The current language in SABS S.51(1) and S.51(2) provides for payment of 1% per month compounded monthly on all overdue amounts as prescribed by the Regulation. This means that if payment of a benefit is disputed and subsequently found in favour of the claimant the benefit is treated as if it was due on the original application date, and interest applies as of that date. The intentional premise of this consumer protection measure was to create a disincentive for insurers to inappropriately deny a claim.
The following points outline the easily predictable consequences of the proposed reduction in interest rate for the period of time when claims are disputed:
The reduced interest rate creates an obvious operational advantage for insurers. Insurers derive much of their profitability by investing their un-utilized cash. Delaying benefits payments allows them to invest more of their funds and make a higher return. Because insurance companies are driven to make a profit for their shareholders, delaying payment of benefits plays to their advantage. The very low proposed “penalty” interest rate of 1.3% per annum will make the financial decision to delay payment an easy one. Insurers can safely yield a 2.5%- 3.0% return on the same capital if invested during the dispute time frame. Using actual return on investment of 2.64% in 2013 (according to OSFI) as an example shows that insurers will have an incentive to delay payment equivalent to a 1.34% rate of return, likely resulting in denial of every application for benefit. The financial incentive to deny every application for benefits will further increase when interest rates rise in the future.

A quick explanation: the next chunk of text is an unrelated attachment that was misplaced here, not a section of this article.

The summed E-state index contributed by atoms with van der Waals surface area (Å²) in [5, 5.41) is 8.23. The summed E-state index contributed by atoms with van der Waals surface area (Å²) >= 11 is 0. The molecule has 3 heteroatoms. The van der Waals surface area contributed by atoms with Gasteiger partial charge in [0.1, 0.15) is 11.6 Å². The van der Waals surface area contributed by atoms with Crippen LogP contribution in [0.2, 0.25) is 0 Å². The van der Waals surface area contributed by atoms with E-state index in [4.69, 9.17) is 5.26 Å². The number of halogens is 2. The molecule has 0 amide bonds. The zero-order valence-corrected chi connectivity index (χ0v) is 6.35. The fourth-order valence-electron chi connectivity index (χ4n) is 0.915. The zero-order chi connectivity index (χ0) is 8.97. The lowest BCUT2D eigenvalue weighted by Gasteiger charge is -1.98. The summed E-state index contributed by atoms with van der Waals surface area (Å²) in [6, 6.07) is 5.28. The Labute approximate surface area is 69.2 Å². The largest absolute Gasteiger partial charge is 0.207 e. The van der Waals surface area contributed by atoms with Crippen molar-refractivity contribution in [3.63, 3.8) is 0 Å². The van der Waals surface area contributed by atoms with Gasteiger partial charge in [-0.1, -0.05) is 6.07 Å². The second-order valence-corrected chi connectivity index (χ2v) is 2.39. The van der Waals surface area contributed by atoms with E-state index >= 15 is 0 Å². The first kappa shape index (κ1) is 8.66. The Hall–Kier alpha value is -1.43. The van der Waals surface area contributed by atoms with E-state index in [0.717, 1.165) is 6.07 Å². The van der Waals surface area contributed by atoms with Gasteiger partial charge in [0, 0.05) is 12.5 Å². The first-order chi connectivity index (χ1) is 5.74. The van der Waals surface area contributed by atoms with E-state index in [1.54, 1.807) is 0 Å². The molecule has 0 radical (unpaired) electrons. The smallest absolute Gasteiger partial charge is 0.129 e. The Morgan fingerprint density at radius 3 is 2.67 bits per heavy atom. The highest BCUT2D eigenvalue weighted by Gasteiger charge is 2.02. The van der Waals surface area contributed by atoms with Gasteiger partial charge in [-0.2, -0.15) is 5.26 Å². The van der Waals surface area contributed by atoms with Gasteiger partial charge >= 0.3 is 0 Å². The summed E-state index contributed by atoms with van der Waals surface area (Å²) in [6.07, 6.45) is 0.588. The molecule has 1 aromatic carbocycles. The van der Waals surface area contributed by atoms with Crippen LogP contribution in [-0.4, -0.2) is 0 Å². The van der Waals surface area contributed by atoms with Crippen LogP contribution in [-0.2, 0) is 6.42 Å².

With a further incentive to deny benefits, the number of disputes in the system will quickly balloon out of control. Considerable resources were recently spent by the government and Justice Cunningham in addressing the restructuring of the dispute resolution system in order to reduce the backlog in that system. Much of that work is included in Bill 15 which stands before the House. The proposed reduction in interest rate will not only nullify any gains, but will throw the dispute resolution system into a crisis the likes of which has never before been seen.
The combined effect of the proposed interest rate reduction (resulting in denial of benefits) and the removal of the right to sue, proposed under Bill 15, will shift all the power to insurers. Claimants will be left powerless and without any leverage or recourse whatsoever.
Framing the interest rate reduction as a cost saving is nonsense. Claimants who are not-at-fault are currently able to obtain plaintiff loans against a future tort settlement and pay for goods and services while the dispute is outstanding. In these cases the interest charged by plaintiff lenders is eventually paid out of settlement funds. However, the interest rate charged by plaintiff lenders is nearly double the 1% per month currently prescribed by the SABS. So while only half of the plaintiffs are able to sue under tort, their interest costs will be nearly double the current rate. Thus any interest savings gained under Accident Benefits will be more than offset by increase in tort settlements.